“It’s possible to safely forage for a lot of foods in the forest, but you need to learn from someone who is qualified to teach you about foraging. Botanists are usually a great source. They have both collected ancestral knowledge and scientific knowledge. I would recommend checking out the Western Carolina Botanical Club. They tend to get it right more than most other groups.
“If you’re looking for an entry into foraging, I would start with leafy greens. They often tend to be accompanied by flowers. Green shining coneflower is one example. It’s often referred to as sochan and was a staple of the Cherokee diet. It comes in early spring along with ramps.
“A lot of people go blueberry picking on the Blue Ridge Parkway. My advice would be to take just enough to get a good experience and leave plenty for every “thing” else. I know it’s a popular activity, but if we take them all for ourselves, we won’t leave any for the wildlife that rely on them to survive. When I’m out on the trail and see blueberries, I take just a few. I call ‘em little nibbles. Just a little bit – a little flavor – is all I need.”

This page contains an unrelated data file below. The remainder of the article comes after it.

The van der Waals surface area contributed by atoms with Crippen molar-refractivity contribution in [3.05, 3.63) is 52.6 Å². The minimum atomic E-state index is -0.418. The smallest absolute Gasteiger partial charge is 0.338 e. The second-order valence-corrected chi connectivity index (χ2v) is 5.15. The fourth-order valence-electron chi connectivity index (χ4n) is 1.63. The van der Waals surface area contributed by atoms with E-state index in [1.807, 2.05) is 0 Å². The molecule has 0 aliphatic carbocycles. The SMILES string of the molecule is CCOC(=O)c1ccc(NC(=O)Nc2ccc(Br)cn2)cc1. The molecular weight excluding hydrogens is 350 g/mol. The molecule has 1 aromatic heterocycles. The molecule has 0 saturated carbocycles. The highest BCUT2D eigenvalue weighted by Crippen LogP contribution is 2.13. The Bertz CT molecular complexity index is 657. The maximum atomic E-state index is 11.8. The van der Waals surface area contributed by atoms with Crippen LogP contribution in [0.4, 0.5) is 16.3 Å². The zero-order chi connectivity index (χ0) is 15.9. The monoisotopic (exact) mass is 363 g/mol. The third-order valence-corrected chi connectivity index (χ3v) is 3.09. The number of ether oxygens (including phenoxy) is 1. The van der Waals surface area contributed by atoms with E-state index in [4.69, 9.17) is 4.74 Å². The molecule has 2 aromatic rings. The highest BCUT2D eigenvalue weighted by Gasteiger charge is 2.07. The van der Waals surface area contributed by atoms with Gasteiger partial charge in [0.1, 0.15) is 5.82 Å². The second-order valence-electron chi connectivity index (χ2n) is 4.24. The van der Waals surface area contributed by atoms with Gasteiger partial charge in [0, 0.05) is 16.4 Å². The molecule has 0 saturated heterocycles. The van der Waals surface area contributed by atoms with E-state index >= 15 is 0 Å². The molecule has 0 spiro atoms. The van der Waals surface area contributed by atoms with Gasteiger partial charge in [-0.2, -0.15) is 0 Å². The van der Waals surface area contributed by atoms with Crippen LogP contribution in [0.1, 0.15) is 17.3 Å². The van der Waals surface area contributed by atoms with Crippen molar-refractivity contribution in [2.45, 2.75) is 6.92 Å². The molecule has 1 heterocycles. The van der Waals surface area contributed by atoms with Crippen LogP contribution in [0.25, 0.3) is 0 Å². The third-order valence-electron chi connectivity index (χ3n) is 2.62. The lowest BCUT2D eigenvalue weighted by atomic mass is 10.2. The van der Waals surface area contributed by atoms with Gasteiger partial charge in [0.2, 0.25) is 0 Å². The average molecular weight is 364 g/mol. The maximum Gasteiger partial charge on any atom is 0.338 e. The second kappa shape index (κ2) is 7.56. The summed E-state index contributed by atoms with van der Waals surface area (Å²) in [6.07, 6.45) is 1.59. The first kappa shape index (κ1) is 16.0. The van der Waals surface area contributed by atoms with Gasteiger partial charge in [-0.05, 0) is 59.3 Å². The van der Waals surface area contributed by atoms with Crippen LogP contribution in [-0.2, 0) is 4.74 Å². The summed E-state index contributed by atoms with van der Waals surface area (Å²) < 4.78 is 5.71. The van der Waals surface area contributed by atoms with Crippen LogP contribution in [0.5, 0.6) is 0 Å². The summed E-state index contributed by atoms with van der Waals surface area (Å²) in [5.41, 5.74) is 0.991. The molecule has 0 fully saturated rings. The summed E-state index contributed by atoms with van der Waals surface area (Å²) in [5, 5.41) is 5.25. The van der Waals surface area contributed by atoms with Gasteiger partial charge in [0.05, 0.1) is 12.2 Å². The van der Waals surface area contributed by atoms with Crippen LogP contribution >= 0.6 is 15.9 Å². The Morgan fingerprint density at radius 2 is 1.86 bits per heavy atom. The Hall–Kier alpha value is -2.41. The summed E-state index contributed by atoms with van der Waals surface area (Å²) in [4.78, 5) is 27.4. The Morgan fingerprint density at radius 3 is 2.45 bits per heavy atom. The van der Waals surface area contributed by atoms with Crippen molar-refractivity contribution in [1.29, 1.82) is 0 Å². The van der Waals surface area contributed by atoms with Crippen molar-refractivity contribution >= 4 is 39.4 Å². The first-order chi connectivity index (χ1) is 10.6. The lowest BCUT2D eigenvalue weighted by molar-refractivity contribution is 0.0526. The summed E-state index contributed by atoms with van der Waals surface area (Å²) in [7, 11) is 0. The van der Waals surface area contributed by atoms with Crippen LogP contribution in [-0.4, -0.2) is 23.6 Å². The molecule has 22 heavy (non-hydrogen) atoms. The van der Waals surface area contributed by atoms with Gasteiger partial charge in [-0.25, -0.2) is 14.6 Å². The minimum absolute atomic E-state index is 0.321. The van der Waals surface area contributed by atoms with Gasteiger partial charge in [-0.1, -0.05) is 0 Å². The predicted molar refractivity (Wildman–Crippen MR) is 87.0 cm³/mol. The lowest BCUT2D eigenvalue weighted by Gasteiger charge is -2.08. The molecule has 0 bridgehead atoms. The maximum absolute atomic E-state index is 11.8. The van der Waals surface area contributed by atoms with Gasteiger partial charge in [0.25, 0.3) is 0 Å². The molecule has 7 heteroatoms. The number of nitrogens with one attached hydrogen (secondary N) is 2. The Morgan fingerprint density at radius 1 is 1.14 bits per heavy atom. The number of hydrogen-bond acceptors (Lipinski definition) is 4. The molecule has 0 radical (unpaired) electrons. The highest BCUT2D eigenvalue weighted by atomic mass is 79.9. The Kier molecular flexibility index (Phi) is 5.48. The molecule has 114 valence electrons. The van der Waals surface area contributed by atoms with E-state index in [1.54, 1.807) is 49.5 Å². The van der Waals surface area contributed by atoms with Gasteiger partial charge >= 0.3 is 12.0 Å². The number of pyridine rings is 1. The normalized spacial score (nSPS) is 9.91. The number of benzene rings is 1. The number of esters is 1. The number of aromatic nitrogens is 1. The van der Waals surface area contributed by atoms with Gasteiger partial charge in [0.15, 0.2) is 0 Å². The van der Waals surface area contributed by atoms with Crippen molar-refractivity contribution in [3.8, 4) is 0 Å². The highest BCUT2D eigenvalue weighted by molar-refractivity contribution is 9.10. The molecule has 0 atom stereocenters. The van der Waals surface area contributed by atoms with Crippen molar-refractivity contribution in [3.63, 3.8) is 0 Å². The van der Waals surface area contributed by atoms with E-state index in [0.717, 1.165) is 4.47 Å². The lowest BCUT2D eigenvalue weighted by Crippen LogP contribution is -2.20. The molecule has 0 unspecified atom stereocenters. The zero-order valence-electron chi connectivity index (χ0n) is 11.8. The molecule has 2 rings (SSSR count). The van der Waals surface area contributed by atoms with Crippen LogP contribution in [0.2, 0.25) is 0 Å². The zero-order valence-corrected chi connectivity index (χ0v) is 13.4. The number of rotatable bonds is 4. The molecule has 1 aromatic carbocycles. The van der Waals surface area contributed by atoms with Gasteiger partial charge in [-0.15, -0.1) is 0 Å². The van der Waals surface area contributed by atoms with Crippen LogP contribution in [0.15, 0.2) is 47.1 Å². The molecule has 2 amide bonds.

The forest and its residents produce a symphony of sound. What are some common sounds to pick up on when you’re on a walk in the woods?
“I think I need to preface my answer with the fact that the majority of the sounds you hear are ‘alert’ calls from one animal to another that there is a ‘great ape’ moving through their environment. In short, your position has been given away. Sitting and waiting and being very quiet is a great way to have a listening session less influenced by your presence.”